Christmas Review – “Mickey’s Christmas Carol”

This wraps up the Disney reviews. Timeshredder will review a short film titled A Junkie’s Christmas for us tomorrow, and then it’s Miracle on 34th Street and Santa Claus Conquers the Martians to wrap up the rest of the week.

Cast, Crew, and Other Info

Alan Young as Ebenezer Scrooge
Wayne Allwine as Mickey Mouse / Bob Cratchet
Hal Smith as Goofy / Jacob Marley
Clarence Nash as Donald Duck / Fred Scrooge

Written by Burny Mattinson & Tony L. Marino & Ed Gombert & Don Griffith & Alan Young & Alan Dinehart, based on a Charles Dickens story.
Directed by Burny Mattinson

Complete information is available from the IMDB.

Buy from: or
as a part of Walt Disney Treasures – Mickey Mouse In Living Color, Volume Two


It’s A Christmas Carol, but with Disney characters. In fact, it’s got just about every non-human Disney character they’ve had, some of whom are hard to spot.

High Point

Goofy is hilarious as Jacob Marley. The cameos of other characters are nice too, if you’re pretty familiar with Disney stuff.

Low Point

Those are long and slow opening credits for something with an intended audience this young.

The Scores

This suffers in the originality category, not just for being an adaptation, but for being “yet another” adaptation of Dickens’ original. In fact, his IMDB page counts 57 different adaptations of this one story, going back to 1901, and even that’s not complete. (It doesn’t include single episode TV spoofs, so unless the adaptation is its own special as it was for Mr. Magoo or Blackadder, it won’t be listed.) Not many do it as animated and a comedy, but when the adaptations are this plentiful, they might as well be their own genre. I think Dickens’ novel (which is good, and available from Project Gutenberg) is the only version of this story that can rate more than the 2 out of 6 this version is getting.

The animation is classic Disney: smooth, active, with appropriate colour schemes. The visual homages paid to the first appearances many of the cameo character were remarkably well done. I give it 6 out of 6.

The story isn’t new to anyone, so they really have to sell the details to keep it interesting. They kept it short, and to the point, with only the bare bones to keep it all together. There’s enough of interest here to make me want to watch this adaptation in a glutted market. The casting of Disney characters, right down to the cameos, were very well done. I give it 5 out of 6.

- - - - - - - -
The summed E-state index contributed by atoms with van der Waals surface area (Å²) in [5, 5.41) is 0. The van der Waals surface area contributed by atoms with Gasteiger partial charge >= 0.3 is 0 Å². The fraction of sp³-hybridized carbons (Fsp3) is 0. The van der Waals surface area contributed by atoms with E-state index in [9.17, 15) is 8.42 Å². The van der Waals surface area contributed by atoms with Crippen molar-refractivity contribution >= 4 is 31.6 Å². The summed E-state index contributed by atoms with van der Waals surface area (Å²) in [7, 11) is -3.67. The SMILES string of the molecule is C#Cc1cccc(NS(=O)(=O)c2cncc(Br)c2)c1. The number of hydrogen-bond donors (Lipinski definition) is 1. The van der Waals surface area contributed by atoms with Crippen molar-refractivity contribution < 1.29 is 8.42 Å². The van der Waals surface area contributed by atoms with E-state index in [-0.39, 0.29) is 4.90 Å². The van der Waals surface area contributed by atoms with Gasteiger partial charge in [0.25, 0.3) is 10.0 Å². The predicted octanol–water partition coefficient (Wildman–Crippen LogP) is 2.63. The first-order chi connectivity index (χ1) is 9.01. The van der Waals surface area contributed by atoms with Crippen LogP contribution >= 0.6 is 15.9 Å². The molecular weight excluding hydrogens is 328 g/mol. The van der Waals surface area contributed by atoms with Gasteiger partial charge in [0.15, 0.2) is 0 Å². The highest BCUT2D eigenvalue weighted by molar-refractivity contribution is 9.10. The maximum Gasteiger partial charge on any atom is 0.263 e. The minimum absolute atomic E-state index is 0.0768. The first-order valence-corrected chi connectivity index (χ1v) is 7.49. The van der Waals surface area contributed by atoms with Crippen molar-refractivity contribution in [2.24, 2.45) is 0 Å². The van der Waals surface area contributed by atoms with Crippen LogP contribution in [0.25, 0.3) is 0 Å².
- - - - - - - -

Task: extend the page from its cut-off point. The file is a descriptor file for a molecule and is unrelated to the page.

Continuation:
The voice acting is the usual Disney stuff: emotional, but lacking subtlety. I give it 4 out of 6.

The emotional response is boosted somewhat by nostalgia for me (having seen this annually on TV when I was a child in the 1980s), but it would work anyway, given the level of humour, and, again, the cameos. I give it 5 out of 6.

The production was fairly well done. The sound is great, particularly going up and down the stairs. The music was appropriate, but unoriginal. I give it 4 out of 6.

Overall, it’s an entertaining little piece, that edges out Blackadder’s Christmas Carol as my favourite adaptation of Dickens’ work. I give it 5 out of 6.

In total, Mickey’s Christmas Carol receives 31 out of 42.

Additional Notes and Comments

Dickens’ original has what may be the best opening I’ve ever read. Here are the first two paragraphs, and the second one is the real gem:

MARLEY was dead: to begin with. There is no doubt whatever about that. The register of his burial was signed by the clergyman, the clerk, the undertaker, and the chief mourner. Scrooge signed it: and Scrooge’s name was good upon ‘Change, for anything he chose to put his hand to. Old Marley was as dead as a door-nail.

Mind! I don’t mean to say that I know, of my own knowledge, what there is particularly dead about a door-nail. I might have been inclined, myself, to regard a coffin-nail as the deadest piece of ironmongery in the trade. But the wisdom of our ancestors is in the simile; and my unhallowed hands shall not disturb it, or the Country’s done for. You will therefore permit me to repeat, emphatically, that Marley was as dead as a door-nail.